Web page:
Having your HVAC system repaired or replaced can be a daunting task. The thing is, you never know if you’re hearing the truth or if the company is just trying to make a quick buck off of some poor unsuspecting soul that doesn’t know any better.
Unfortunately, there are plenty of HVAC-related scams out there. It’s hard to tell whether you’re in the midst of a scam until it is too late. The best way to avoid being scammed is to use a trustworthy and reliable company but even that is not always fail-safe.
In this guide, we’ve put together several common HVAC scams for you to be aware of. Never call in a repairman unprepared. Get yourself the basic knowledge to avoid becoming the next victim of an HVAC scam.
Keep reading to learn 5 common HVAC scams to avoid.
Overly Pushy Repairman
If you have extensive repairs needed or it’s simply time to upgrade to a new unit, it’s a costly process. This is certainly not something you just want to jump into, particularly if you’re feeling pressured by the person telling you it’s time to replace your unit.
If they seem overly pushy towards forcing you into a decision and they try to rush you into it, this could be one of those air conditioning scams. They use all sorts of tactics, like scaring you in regards to the safety of your home if you wait. Some will tell you that you can get a massive discount but only if you act immediately.
The best way to avoid falling prey to a common HVAC scam here is to get more than one opinion and/or bid when the circumstance arises.
Watch the Refrigerant Line
The need for refrigerant may or may not be considered an ac scam. It is true that sometimes what your unit needs is refrigerant. It is also true that the need for refrigerant typically stems from underlying issues, such as a leak.
If your repair person doesn’t let you know that you may have a leak but rather just tells you that you may need refrigerant on a regular basis, they are milking that cost and not being truthful.
On the other hand, these ac repair scams also say something like your bill says they added a certain weight of refrigerant when they really did not. For proper procedures, the technician should weigh their jug of refrigerant before starting and then weigh it again when they finish.
You can monitor this process. The best way to avoid these common HVAC scams is to be involved and ask questions during the process.
Making Things Up as They Go
Another common scam is the technician trying to pretend something is wrong in order to force you to allow them to make an unnecessary repair. In this instance, they will typically not even try to explain the problem to you. They will simply tell you it’s bad and has to be fixed.
If they do tell you a problem, they could easily make something up and then charge you for parts or repairs that aren’t actually necessary. These repairs can certainly add up. We mentioned before the refrigerant ac scams but they might tell you there is a leak when there is not.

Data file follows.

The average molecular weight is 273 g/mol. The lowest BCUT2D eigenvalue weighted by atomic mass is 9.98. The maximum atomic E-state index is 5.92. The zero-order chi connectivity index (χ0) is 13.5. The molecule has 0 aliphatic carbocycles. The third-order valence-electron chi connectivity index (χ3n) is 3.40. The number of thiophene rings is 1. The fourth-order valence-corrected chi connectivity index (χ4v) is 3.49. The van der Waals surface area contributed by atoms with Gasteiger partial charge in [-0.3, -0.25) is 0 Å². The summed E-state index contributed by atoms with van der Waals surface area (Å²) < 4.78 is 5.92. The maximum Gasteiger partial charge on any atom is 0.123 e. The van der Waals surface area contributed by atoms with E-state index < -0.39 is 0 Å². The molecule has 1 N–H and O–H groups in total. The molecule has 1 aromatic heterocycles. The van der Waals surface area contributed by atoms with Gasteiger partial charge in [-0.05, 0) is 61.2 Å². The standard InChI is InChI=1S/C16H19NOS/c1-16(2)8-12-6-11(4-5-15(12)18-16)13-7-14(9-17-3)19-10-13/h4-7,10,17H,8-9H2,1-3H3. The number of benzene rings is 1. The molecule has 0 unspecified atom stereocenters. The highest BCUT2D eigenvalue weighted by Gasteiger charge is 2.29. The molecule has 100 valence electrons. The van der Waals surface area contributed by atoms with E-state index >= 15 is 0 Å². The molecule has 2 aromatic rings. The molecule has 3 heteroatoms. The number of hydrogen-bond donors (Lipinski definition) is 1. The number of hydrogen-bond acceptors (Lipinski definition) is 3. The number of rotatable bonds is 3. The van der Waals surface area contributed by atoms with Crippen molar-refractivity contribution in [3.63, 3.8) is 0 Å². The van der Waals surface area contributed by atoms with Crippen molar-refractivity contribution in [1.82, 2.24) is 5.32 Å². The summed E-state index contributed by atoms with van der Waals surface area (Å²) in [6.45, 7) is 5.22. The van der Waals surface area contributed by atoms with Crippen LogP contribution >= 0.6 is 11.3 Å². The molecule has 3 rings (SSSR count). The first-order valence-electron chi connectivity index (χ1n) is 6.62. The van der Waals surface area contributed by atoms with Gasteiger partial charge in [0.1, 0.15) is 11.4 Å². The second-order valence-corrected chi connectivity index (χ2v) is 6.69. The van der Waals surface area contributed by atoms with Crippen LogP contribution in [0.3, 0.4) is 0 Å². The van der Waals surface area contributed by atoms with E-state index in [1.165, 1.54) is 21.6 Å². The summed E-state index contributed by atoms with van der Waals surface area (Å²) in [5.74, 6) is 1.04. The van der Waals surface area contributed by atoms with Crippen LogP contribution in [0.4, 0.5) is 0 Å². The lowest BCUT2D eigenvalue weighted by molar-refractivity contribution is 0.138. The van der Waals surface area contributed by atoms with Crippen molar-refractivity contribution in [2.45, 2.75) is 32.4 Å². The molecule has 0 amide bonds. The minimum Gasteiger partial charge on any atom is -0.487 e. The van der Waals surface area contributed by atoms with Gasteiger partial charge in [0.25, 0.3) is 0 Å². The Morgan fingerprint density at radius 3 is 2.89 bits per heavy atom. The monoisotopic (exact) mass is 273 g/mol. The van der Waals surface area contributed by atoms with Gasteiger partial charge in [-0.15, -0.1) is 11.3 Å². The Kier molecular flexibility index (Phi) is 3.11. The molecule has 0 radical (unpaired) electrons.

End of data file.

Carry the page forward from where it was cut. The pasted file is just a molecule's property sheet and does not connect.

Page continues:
They also might tell you that the leak is not fixable. If you aren’t sure, get a second opinion. Sometimes you can fix your own air leaks. Check this article out for some basic tips. Other times, if it truly is a leak, it may need something more than you can offer.
Just be sure that whatever repairs the technician is claiming must be handled are legitimate. Don’t be afraid to tell them you are going to need to get a second opinion.
Watch out for unexpected telephone calls from service companies you have not contracted with or hired. These are quite common as far as air conditioning scams go. You might receive a phone call from an individual who claims to be part of a specific HVAC company.
The caller might also pretend they are from a new company and offer you a free inspection to sign up for their service plan. These callers can be very convincing. They might even use a company name that you’re familiar with.
You can request to call them back and then call the company directly to ask about the call. If you do schedule for an appointment from the random caller, be sure to check things when they show up.
Here are a few things you can watch for.
- Is the vehicle marked with a logo?
- Are they wearing a logo shirt or uniform?
- Do they have a name tag of some sort?
- Do they have business cards or proof of the company they are with?
These are a few simple steps you can take to protect yourself from someone who may be casing your home or will eventually take advantage of your gullible nature.
Excessive Tune-Ups Needed
They are most likely providing the service when they show up as scheduled but the downside is you are paying for them to come and complete these tune-ups far too often. Every house call is a fee for them, even when it isn’t necessary.
You can schedule routine maintenance and tune-ups but they don’t need to be excessively frequent. Most companies recommend once or twice a year when you switch between heat and air conditioning.
If you’re being told that you need a tune-up 4+ times a year, this is a farce to get money from you.
If you’ve been the victim of one of these scams, you know all too well how easy it is to fall for them. After all, you’re relying on the experts to be honest and just do their job correctly. Unfortunately, we have to protect ourselves from those who aren’t honest.
The best way to avoid falling victim to a scam is to use a reputable company, preferably someone local to you, and to get a second opinion when in doubt.
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